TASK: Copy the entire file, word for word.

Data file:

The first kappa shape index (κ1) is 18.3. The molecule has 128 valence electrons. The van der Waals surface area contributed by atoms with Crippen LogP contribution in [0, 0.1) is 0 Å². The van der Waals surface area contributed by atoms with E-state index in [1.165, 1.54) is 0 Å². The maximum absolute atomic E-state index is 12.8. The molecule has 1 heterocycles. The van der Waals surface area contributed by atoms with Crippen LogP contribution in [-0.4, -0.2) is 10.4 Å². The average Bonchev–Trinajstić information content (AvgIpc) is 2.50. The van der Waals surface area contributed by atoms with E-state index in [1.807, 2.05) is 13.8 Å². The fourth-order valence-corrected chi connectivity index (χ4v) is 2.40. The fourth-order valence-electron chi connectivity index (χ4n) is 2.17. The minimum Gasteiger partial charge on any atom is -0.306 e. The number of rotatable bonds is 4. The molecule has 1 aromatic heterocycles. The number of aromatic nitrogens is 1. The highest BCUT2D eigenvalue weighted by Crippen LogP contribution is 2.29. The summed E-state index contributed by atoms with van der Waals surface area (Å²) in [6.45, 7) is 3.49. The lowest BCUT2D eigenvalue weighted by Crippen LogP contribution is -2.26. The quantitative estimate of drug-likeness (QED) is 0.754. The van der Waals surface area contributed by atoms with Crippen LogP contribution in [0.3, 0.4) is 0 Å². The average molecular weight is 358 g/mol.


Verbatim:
The first kappa shape index (κ1) is 18.3. The molecule has 128 valence electrons. The van der Waals surface area contributed by atoms with Crippen LogP contribution in [0, 0.1) is 0 Å². The van der Waals surface area contributed by atoms with E-state index in [1.165, 1.54) is 0 Å². The maximum absolute atomic E-state index is 12.8. The molecule has 1 heterocycles. The van der Waals surface area contributed by atoms with Crippen LogP contribution in [-0.4, -0.2) is 10.4 Å². The average Bonchev–Trinajstić information content (AvgIpc) is 2.50. The van der Waals surface area contributed by atoms with E-state index in [1.807, 2.05) is 13.8 Å². The fourth-order valence-corrected chi connectivity index (χ4v) is 2.40. The fourth-order valence-electron chi connectivity index (χ4n) is 2.17. The minimum Gasteiger partial charge on any atom is -0.306 e. The number of rotatable bonds is 4. The molecule has 1 aromatic heterocycles. The number of aromatic nitrogens is 1. The highest BCUT2D eigenvalue weighted by Crippen LogP contribution is 2.29. The summed E-state index contributed by atoms with van der Waals surface area (Å²) in [6.45, 7) is 3.49. The lowest BCUT2D eigenvalue weighted by Crippen LogP contribution is -2.26. The quantitative estimate of drug-likeness (QED) is 0.754. The van der Waals surface area contributed by atoms with Crippen LogP contribution in [0.3, 0.4) is 0 Å². The average molecular weight is 358 g/mol.